At the end of November, I attended two meet ups, Securing Internet of things, organized by ShareIt Ljubljana, and Coderetreat, organized by Zeljko and lead by Peter.

Securing Internet of things

Tadej Vodopivec in Gorazd Božič

As I am very interested in Internet security, and Internet of things (watch, light bulb, you name it), has become a hip word, I decided to take a journey to Ljubljana. It is 130km from Zagreb, but the thing is that Ljubljana is in Slovenia so I did get a change to brush my Slovenian (slo1 and slo2 tv channels in the eighties always had better cartoons than TV Zagreb).

Yes I know, I am terrible at taking photos!

I was very pleased that I understood all security topics in Slovenian. I learned that internet providers, in context of security, are actually companies that take care of highway road maintenance. There were 40 people, and pace was very high. After one hour of presentation there was one hour of discussion, with no break. Something that is not possible in Croatia, because of cultural differences. In the end I broke the ice, and starting conversation with security experts, they in Slovenian, me in Croatian. Actually we had a lot in common. Slovenia is preparing for electronic prescription, project that I was implementing in Croatia while working for Ericsson.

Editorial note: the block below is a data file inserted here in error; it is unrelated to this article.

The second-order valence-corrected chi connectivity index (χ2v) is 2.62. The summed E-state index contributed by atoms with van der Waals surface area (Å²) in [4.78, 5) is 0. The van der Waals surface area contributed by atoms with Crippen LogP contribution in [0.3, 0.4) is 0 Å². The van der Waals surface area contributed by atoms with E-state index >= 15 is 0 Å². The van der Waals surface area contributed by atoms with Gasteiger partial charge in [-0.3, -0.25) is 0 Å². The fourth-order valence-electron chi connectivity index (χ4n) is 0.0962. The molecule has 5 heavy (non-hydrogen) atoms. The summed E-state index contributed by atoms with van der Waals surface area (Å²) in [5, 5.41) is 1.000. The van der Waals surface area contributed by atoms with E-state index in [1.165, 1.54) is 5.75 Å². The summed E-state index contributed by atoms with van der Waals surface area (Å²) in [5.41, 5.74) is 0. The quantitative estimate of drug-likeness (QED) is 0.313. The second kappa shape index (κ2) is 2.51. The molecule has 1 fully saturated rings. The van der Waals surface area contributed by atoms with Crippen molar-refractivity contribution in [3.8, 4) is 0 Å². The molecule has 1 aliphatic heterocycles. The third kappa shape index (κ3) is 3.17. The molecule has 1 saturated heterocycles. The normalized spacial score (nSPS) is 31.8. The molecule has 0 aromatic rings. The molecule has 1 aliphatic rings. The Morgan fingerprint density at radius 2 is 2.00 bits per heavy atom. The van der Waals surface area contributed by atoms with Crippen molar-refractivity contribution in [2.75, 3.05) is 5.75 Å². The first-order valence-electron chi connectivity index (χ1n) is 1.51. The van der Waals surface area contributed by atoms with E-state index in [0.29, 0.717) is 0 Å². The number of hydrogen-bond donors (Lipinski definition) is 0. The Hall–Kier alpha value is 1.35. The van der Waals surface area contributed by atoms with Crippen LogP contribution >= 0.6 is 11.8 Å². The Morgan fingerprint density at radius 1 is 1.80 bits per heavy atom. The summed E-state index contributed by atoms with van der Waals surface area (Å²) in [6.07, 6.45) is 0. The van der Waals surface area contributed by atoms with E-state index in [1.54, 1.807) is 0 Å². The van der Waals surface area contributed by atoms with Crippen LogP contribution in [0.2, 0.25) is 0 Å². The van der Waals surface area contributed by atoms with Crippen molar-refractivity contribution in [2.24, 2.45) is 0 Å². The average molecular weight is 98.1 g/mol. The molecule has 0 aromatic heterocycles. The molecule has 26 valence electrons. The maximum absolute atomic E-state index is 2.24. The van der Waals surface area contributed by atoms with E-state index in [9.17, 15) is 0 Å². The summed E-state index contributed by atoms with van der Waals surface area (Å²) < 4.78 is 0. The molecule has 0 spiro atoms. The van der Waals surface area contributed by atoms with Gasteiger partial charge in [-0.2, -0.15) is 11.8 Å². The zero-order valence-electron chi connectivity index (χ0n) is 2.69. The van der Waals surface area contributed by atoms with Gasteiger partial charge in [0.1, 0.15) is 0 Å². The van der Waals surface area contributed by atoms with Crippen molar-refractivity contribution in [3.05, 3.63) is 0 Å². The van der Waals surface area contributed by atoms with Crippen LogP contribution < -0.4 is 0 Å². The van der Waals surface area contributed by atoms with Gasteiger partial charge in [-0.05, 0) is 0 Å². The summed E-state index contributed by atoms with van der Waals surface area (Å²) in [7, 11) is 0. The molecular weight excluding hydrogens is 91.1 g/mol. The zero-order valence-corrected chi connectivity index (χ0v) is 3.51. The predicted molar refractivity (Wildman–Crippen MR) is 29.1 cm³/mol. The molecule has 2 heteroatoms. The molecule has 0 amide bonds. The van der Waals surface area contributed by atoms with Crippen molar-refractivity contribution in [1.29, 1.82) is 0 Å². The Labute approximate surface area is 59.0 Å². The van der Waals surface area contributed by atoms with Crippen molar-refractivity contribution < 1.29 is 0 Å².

Fun room!

If you are around Ljubljana, I strongly suggest that you connect with ShareIt on Meetup platform.
As excellent things always happen by accident, at the end of our road trip, Shime showed Zeljko and me Scout Irish Pub in Samobor. It has a selection of almost 300 beers and it is a paradise for me.

Coderetreat Zagreb

Coderetreat teaches you TDD practices in 45 minutes sessions on the problem of Conway’s Game of life. Every session has some constraint (e.g. make a commit every 4 minutes or delete your changes), and as sessions progress, constrains are harder.

What we learned in previous session?

I did two sessions, and I learned one interesting technique. I paired with Janko, and I wrote tests, he implemented code. As I wrote my test very simple, he wrote code implementation as simple as possible, just enough to pass my test. This was my aha moment. Write you tests in such manner that  are hard to fool.

Next session instructions

I suggest that you try Coderetreat without worrying about your programming skill level. You can only learn something. Or even better, take the initiative like Zeljko did, and help to organize Coderetreat at your location!